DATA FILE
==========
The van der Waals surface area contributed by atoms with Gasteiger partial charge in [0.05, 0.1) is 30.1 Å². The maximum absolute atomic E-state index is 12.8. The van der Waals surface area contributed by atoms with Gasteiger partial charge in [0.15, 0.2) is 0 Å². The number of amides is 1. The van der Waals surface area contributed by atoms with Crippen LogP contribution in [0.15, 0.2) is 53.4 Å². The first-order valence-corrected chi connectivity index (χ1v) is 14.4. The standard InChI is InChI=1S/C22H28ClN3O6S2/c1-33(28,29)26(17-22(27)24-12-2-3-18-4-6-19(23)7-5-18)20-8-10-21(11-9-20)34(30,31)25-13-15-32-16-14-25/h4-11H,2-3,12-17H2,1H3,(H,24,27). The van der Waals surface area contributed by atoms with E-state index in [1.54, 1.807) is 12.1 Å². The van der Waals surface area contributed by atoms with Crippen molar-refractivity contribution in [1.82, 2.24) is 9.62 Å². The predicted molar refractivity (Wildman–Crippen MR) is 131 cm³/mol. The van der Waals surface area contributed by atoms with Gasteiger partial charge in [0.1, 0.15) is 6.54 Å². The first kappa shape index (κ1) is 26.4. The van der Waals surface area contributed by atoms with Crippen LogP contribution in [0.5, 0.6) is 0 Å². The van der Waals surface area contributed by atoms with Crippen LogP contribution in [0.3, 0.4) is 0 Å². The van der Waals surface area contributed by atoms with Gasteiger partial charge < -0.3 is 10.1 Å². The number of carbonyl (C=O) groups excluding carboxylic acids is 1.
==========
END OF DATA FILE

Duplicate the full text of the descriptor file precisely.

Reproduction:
The van der Waals surface area contributed by atoms with Gasteiger partial charge in [0.05, 0.1) is 30.1 Å². The maximum absolute atomic E-state index is 12.8. The van der Waals surface area contributed by atoms with Gasteiger partial charge in [0.15, 0.2) is 0 Å². The number of amides is 1. The van der Waals surface area contributed by atoms with Crippen LogP contribution in [0.15, 0.2) is 53.4 Å². The first-order valence-corrected chi connectivity index (χ1v) is 14.4. The standard InChI is InChI=1S/C22H28ClN3O6S2/c1-33(28,29)26(17-22(27)24-12-2-3-18-4-6-19(23)7-5-18)20-8-10-21(11-9-20)34(30,31)25-13-15-32-16-14-25/h4-11H,2-3,12-17H2,1H3,(H,24,27). The van der Waals surface area contributed by atoms with E-state index in [1.54, 1.807) is 12.1 Å². The van der Waals surface area contributed by atoms with Crippen molar-refractivity contribution in [1.82, 2.24) is 9.62 Å². The predicted molar refractivity (Wildman–Crippen MR) is 131 cm³/mol. The van der Waals surface area contributed by atoms with Gasteiger partial charge in [0.1, 0.15) is 6.54 Å². The first kappa shape index (κ1) is 26.4. The van der Waals surface area contributed by atoms with Crippen LogP contribution in [0.5, 0.6) is 0 Å². The van der Waals surface area contributed by atoms with Crippen LogP contribution in [0.3, 0.4) is 0 Å². The van der Waals surface area contributed by atoms with Gasteiger partial charge < -0.3 is 10.1 Å². The number of carbonyl (C=O) groups excluding carboxylic acids is 1.